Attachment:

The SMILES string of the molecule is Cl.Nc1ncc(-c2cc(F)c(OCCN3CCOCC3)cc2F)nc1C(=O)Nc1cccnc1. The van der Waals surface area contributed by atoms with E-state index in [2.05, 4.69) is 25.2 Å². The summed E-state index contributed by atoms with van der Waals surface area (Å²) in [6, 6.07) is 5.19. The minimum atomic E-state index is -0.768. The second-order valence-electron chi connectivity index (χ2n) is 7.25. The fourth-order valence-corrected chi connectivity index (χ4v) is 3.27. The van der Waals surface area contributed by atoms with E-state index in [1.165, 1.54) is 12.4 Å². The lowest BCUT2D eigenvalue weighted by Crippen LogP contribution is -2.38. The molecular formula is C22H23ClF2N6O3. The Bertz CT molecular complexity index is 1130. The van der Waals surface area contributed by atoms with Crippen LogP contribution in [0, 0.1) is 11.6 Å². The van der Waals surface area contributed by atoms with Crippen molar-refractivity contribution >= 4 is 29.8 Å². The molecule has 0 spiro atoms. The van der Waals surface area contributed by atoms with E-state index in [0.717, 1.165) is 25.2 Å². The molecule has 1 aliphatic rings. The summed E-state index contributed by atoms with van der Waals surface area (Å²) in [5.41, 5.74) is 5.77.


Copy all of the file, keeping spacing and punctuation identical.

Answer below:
The SMILES string of the molecule is Cl.Nc1ncc(-c2cc(F)c(OCCN3CCOCC3)cc2F)nc1C(=O)Nc1cccnc1. The van der Waals surface area contributed by atoms with E-state index in [2.05, 4.69) is 25.2 Å². The summed E-state index contributed by atoms with van der Waals surface area (Å²) in [6, 6.07) is 5.19. The minimum atomic E-state index is -0.768. The second-order valence-electron chi connectivity index (χ2n) is 7.25. The fourth-order valence-corrected chi connectivity index (χ4v) is 3.27. The van der Waals surface area contributed by atoms with E-state index in [1.165, 1.54) is 12.4 Å². The lowest BCUT2D eigenvalue weighted by Crippen LogP contribution is -2.38. The molecular formula is C22H23ClF2N6O3. The Bertz CT molecular complexity index is 1130. The van der Waals surface area contributed by atoms with Crippen LogP contribution in [0, 0.1) is 11.6 Å². The van der Waals surface area contributed by atoms with Crippen molar-refractivity contribution >= 4 is 29.8 Å². The molecule has 0 spiro atoms. The van der Waals surface area contributed by atoms with E-state index in [0.717, 1.165) is 25.2 Å². The molecule has 1 aliphatic rings. The summed E-state index contributed by atoms with van der Waals surface area (Å²) in [5.41, 5.74) is 5.77.